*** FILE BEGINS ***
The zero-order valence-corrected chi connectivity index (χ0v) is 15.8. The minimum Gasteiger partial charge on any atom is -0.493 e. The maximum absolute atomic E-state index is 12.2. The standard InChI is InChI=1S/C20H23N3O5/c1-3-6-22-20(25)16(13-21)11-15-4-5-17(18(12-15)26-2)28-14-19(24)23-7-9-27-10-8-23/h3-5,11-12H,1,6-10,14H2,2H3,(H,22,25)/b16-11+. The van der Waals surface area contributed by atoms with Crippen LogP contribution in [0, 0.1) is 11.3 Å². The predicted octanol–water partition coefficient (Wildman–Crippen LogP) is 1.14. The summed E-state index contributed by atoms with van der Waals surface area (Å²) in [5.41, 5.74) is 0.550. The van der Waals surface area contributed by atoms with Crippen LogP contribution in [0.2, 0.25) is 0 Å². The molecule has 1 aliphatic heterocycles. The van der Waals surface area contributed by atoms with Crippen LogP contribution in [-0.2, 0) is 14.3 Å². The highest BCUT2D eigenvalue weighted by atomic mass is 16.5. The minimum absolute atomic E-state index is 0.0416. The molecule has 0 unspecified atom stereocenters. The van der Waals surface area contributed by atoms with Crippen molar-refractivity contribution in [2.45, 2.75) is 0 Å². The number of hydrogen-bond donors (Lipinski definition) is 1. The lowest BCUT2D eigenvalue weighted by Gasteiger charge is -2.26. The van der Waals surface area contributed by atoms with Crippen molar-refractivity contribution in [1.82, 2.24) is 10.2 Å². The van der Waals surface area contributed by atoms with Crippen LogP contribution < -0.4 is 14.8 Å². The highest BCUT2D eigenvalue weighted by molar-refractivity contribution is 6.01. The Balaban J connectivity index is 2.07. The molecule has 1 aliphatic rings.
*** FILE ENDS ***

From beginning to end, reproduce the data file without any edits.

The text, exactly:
The zero-order valence-corrected chi connectivity index (χ0v) is 15.8. The minimum Gasteiger partial charge on any atom is -0.493 e. The maximum absolute atomic E-state index is 12.2. The standard InChI is InChI=1S/C20H23N3O5/c1-3-6-22-20(25)16(13-21)11-15-4-5-17(18(12-15)26-2)28-14-19(24)23-7-9-27-10-8-23/h3-5,11-12H,1,6-10,14H2,2H3,(H,22,25)/b16-11+. The van der Waals surface area contributed by atoms with Crippen LogP contribution in [0, 0.1) is 11.3 Å². The predicted octanol–water partition coefficient (Wildman–Crippen LogP) is 1.14. The summed E-state index contributed by atoms with van der Waals surface area (Å²) in [5.41, 5.74) is 0.550. The van der Waals surface area contributed by atoms with Crippen LogP contribution in [0.2, 0.25) is 0 Å². The molecule has 1 aliphatic heterocycles. The van der Waals surface area contributed by atoms with Crippen LogP contribution in [-0.2, 0) is 14.3 Å². The highest BCUT2D eigenvalue weighted by atomic mass is 16.5. The minimum absolute atomic E-state index is 0.0416. The molecule has 0 unspecified atom stereocenters. The van der Waals surface area contributed by atoms with Crippen molar-refractivity contribution in [2.45, 2.75) is 0 Å². The number of hydrogen-bond donors (Lipinski definition) is 1. The lowest BCUT2D eigenvalue weighted by Gasteiger charge is -2.26. The van der Waals surface area contributed by atoms with Crippen molar-refractivity contribution in [1.82, 2.24) is 10.2 Å². The van der Waals surface area contributed by atoms with Crippen LogP contribution < -0.4 is 14.8 Å². The highest BCUT2D eigenvalue weighted by molar-refractivity contribution is 6.01. The Balaban J connectivity index is 2.07. The molecule has 1 aliphatic rings.